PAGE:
AUDIO & VIDEO: A magical voice, silenced for 19 years, reappears at IBMA
Among the annals of guitar players, particularly in the world of bluegrass music, few stand as tall as Tony Rice. His meticulous flatpicking styles have been emulated by many of today’s hottest pickers. Besides his guitar-playing, however, Rice, now 62, had been known for his warm baritone vocals — a voice that easily could evoke the warmth in an old Gordon Lightfoot ballad or tell a story from an old folk song.
Rice was influential in the guitar world for his so-called “newgrass” styles. He played everything from bluegrass to folk to jazz, starting out early as a member of the Bluegrass Alliance and with J.D. Crowe and the New South. He later joined the jazz-inspired David Grisman Quintet, was a member of the Bluegrass Album Band and later struck out on his own. In 1983, he won a Grammy for his work with the New South, and he has won numerous awards from the International Bluegrass Music Association.
But 19 years ago, Rice developed problems with his voice. After years of recording, he stopped singing, as he coped with the loss of his second instrument. Eventually he resurfaced, performing guitar with Peter Rowan or with others, but never singing on stage again. On those rare occasions where the audience would get the chance to hear him speak, his voice had turned into a raspy husk of its former self. Hard to listen to. Sad to hear.
A gaunt-looking Rice, who was inducted Thursday night into the IBMA Hall of Fame in Raleigh, N.C., came onstage and stepped to the side of the lectern for a few moments, soaking in the applause and absorbing the antics and comments from presenters and friends Sam Bush and Peter Rowan, along with the standing ovation from an adoring crowd of bluegrass fans and fellow performers.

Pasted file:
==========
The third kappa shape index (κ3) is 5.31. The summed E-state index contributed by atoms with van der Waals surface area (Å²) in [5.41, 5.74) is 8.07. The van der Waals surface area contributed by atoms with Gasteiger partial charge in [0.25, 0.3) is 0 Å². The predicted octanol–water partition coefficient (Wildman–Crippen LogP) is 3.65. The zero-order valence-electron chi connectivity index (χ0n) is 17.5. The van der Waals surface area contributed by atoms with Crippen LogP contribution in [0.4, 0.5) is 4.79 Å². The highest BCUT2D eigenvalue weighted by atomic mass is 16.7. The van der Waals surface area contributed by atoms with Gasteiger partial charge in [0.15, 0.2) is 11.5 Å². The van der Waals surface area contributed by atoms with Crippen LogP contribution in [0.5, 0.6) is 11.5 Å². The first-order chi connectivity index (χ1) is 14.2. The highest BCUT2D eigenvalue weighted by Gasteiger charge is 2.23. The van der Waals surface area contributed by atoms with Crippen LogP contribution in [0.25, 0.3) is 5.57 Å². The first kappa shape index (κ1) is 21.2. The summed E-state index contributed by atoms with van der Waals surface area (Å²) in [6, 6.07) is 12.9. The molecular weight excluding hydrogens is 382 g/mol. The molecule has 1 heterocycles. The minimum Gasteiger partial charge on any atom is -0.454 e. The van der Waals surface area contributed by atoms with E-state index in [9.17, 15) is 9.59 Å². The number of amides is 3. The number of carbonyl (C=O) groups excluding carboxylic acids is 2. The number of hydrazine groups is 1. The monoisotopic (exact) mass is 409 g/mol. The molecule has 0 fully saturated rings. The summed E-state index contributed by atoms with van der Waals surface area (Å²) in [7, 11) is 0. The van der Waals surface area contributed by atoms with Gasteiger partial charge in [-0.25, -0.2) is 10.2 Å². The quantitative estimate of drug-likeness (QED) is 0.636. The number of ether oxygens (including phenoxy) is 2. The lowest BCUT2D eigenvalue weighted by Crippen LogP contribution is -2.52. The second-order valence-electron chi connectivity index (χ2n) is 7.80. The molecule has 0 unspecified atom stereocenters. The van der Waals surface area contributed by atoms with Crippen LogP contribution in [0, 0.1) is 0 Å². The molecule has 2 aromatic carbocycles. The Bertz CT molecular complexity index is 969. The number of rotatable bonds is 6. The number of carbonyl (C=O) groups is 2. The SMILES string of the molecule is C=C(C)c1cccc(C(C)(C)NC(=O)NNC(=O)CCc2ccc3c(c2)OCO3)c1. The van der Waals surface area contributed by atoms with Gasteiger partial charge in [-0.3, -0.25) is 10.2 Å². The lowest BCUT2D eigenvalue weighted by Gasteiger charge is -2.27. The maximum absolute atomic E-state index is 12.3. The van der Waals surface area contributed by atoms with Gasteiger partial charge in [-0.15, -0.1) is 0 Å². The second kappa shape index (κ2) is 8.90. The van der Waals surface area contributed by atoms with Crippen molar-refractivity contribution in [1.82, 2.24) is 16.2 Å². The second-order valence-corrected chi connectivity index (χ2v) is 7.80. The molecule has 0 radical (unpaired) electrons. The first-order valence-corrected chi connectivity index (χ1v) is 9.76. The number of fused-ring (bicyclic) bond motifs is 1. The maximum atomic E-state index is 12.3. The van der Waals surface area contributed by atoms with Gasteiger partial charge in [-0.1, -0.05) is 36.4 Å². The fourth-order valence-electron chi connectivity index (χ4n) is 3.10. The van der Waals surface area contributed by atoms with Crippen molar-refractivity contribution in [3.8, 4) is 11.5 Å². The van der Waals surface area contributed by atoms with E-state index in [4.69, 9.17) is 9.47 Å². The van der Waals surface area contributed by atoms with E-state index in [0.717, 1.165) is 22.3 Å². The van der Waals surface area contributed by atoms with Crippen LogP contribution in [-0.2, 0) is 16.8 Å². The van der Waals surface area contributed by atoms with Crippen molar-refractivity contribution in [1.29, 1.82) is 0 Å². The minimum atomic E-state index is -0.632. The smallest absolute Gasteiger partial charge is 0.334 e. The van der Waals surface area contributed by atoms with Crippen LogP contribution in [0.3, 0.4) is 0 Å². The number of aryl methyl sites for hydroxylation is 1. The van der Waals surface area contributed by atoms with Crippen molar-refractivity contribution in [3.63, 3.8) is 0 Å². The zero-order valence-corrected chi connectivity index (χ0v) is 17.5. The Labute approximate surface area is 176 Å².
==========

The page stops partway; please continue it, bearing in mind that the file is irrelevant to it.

But foremost in his mind last night was Alison Krauss, a Grammy-award-winning bluegrass legend whose angelic voice helped make her the youngest person ever inducted into the Country Music Hall of Fame, and who backed out of performing at this year’s IBMA conference because of “dysphonia,” a disabling problem with her voice.
For bluegrass fans and others listening, that’s when something magical occurred.
Spurred by his desire to encourage his friend Alison, Rice said he had been working on vocal therapies. And after a few moments, summoning the strength to continue, Tony Rice spoke in the baritone voice that had been so long gone. He was the Tony Rice of old.
“But I wanna be able to tell Alison that now I am speaking in my real voice,” he said. The crowd, in disbelief, began to slowly cheer and then roared. It was as if Rice had won the Super Bowl.
“I figure maybe, if I keep this up, that one day again, maybe, I’ll be able to do what I miss at times, for 19 years now, which is to express myself poetically through music. And if I can keep this momentum going, maybe one of these days I’ll be able to do that again.”
Listen to this: Audio and photos provided by IBMA:
He then went on — in his normal voice — to thank others. It was a magical moment, and the bluegrass world was stunned. As Bluegrass Today wrote “grown men cried,” and bluegrass fans everywhere started to believe in miracles.
Watch the entire video segment,
including presentations from Sam Bush and Peter Rowan:
Full disclosure: Steve Ide did not attend the ceremonies, but watched them streamed live from Music City Roots and BluegrassNation.org.